I really didn’t like Avengers 2 – it was pointless in the grander scheme of the story, and uninteresting as a movie by itself. As a movie, it was entertaining and worth a watch – especially the early scenes, but afterwards its shortcomings just made me angry.
Soft spoilers below.
While I like many of Whedon’s works, his flaws were on display here. Ultron was an unthreatening villain styled like a comical cartoon character. Now I like James Spader, but the kind of demented personality he gives Ultron doesn’t make sense within the movie, and undercuts his gravitas. The villains and potential villains end up just adding to the already overcrowded pantheon, and the countless Ultron robots are basically cannon-fodder for CGI beatdowns.
Whedon attempts to develop the characters, but is hamfisted about it (Black Widow apparently flirts with a different character in each movie!) and the character interactions were pretty weak.
Guardians of the Galaxy received high praise when it was released, and I agree that its humour, light touch, music, visual design, and sense of fun were very enjoyable. However I found many of the characters rather underdeveloped and the storyline relatively straightforward. Perhaps what I want is just more movies in this colorful setting.
This reboot-by-stealth X-Men goes from strength-to-strength: First Class was an excellent movie that put the characters’ personalities at the fore, Days of Future Past lives up to it.
The storyline is a bit more convoluted than necessary, but the crux is about averting the assassination of a weapons designer (who hunts and experiments on mutants) by a mutant. The weapons designer’s death leads to the widespread deployment of the infamous Sentinels, who are responsible for some brutal fight scenes.
The actors are all fantastic, though I wish Peter Dinklage had a larger role. The storyline is clever, the writing is funny, and the action-scenes interesting and well-directed – Quicksilver’s kitchen scene is a standout, plus the ways Blink uses her portal-creation power are all very creative. However I was confused by the early scenes of the Sentinels adapting to combat their opponents’ powers, as this wasn’t totally clear.
Captain America 2 was a decent movie, but not one that sticks in the mind. It has good material: topical issues about pervasive surveillance and preemptive strikes, and Captain America’s retro-style idealism in a corrupt modern era, but didn’t push these themes so well.
The action was good, particularly when the Winter Soldier was involved, as someone who could keep up with the Captain. Johansson was much better than in the Avengers. I didn’t like the Nick Fury part of the plot, it was predictable.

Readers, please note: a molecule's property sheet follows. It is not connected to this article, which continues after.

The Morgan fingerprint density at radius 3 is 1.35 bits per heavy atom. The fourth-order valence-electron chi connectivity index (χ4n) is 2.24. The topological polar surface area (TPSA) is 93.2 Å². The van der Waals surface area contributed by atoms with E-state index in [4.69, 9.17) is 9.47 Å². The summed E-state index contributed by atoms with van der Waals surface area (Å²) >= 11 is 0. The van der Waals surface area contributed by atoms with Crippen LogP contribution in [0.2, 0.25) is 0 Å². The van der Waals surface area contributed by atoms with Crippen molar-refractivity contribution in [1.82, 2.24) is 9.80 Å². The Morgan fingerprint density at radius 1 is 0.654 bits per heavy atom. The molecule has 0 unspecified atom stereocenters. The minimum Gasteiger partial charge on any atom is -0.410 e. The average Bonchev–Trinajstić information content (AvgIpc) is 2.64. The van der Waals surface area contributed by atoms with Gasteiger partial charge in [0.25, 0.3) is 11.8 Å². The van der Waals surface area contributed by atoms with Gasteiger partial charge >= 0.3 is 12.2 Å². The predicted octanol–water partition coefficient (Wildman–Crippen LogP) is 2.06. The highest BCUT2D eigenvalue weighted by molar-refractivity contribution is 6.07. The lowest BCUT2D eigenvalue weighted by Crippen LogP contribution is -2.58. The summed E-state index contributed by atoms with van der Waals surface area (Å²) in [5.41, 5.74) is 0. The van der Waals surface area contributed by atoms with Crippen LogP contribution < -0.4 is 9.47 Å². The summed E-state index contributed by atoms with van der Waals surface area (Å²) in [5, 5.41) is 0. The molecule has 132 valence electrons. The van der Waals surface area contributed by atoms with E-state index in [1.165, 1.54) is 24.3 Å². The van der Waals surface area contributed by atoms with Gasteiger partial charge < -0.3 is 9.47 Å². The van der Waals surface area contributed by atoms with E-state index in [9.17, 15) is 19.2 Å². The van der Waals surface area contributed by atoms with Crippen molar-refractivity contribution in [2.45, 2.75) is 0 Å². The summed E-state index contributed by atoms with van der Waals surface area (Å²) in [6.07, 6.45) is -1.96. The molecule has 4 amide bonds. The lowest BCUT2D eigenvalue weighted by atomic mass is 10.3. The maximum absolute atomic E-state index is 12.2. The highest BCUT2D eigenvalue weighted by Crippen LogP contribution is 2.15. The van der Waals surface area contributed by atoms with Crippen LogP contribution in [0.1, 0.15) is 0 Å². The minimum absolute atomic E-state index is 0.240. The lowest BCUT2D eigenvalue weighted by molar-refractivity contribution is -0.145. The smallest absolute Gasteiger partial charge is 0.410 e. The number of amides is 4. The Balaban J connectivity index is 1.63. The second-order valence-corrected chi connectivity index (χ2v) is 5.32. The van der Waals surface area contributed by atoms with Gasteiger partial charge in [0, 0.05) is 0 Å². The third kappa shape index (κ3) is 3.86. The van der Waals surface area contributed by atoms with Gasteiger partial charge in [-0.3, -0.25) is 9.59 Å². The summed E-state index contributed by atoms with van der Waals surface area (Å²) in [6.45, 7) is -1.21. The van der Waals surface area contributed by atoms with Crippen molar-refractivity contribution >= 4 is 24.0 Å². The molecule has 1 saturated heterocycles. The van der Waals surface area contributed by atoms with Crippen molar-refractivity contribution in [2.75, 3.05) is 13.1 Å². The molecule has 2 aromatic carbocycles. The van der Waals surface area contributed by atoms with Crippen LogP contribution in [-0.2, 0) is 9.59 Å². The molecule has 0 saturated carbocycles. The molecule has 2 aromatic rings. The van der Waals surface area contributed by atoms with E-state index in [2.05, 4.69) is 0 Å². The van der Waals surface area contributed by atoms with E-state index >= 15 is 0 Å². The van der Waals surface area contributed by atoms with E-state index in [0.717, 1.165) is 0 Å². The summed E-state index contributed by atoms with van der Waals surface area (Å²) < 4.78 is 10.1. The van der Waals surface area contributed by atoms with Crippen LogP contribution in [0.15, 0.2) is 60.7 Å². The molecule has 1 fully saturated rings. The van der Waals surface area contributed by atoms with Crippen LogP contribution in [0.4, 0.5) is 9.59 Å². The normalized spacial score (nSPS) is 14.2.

Incidentally, the TV series Agents of Shield tied in to the movie’s release with some spoileriffic plot twists, but on the other hand it did get me to watch the movie.
Thor 2 is an entertaining movie; it felt more developed than the first one, but for the villains, whose only role was to show up and fight a few times. There is lots of humour, especially from Darcy and Erik, and as legions of screaming fangirls have demanded, Loki has an extremely prominent role (he even shows up before Thor). I found the story a bit overwrought for what it actually delivered; it’s a jovial romp that will be enjoyed but won’t linger in memory.
Hugh Jackman is a great actor and a great guy who is still grateful to his breakout role in the original X-Men movie, the film that proved the viability of superhero movies and opened the door to the slew of comic book adaptations today. At the time I remember reading how fans were nervous how their favourite character would be treated and whether anyone could inhabit the larger-than-life role; it turned out that Jackman’s Wolverine was the standout performance and he became synonymous with the character. Thirteen years later, Jackman is still playing Logan, and “The Wolverine” is his latest solo venture.
While “Origins” was a pulpy action movie, “The Wolverine” attempts to avoid its predecessor’s mistakes: it’s a self-contained film that dials down on the mutant powers and pyrotechnics, with a strong sense of place (filmed on-location in Japan, with many elements of Japanese culture), and a focus on the main character. The first half is very successful but the second half falls apart into a forced storyline and unengaging action scenes. Major spoilers follow.
I’ve always hated crossovers, and the headlong rush of movies towards the Avengers movie had me extremely nervous. Years back, people were referring to it as an “impending on-screen abortion” and so on, with the cynical certainty of the commentariat. Fortunately The Avengers is far from a disaster, may turn Joss Whedon into a big-time mainstream director, and indeed has achieved a very high rating, though personally I’m a little dissatisfied.
First the good: the personalities of most of the characters are well-depicted and actually matter; they don’t fight for screentime, crowd each other out, or revert to repetitive distillations. One of the best scenes is an argument among the team when you see their different attitudes and agendas come to the fore, and indeed conflict among the Avengers allows the movie to work. There was a good dose of humour (Stark in particular), though Nick Fury, Hawkeye and Black Widow remain fairly shallow. I wanted to like Scarlett Johansson, but her character was too impassive – a Whedon weakness.
The main disappointment of the film is a lack of threat or menace. It’s a fun film, Loki (who apparently has a huge fangirl following) sneers and disparages the good guys, and there are spectacular fight. However a scene between Loki and the Hulk sums it up: Whedon plays it for laughs rather than weight or drama. The enemies are extras rather than opposition, and the I’m-a-bad-guy posing is heavy-handed.
I enjoyed the movie, but it’s squarely entertainment.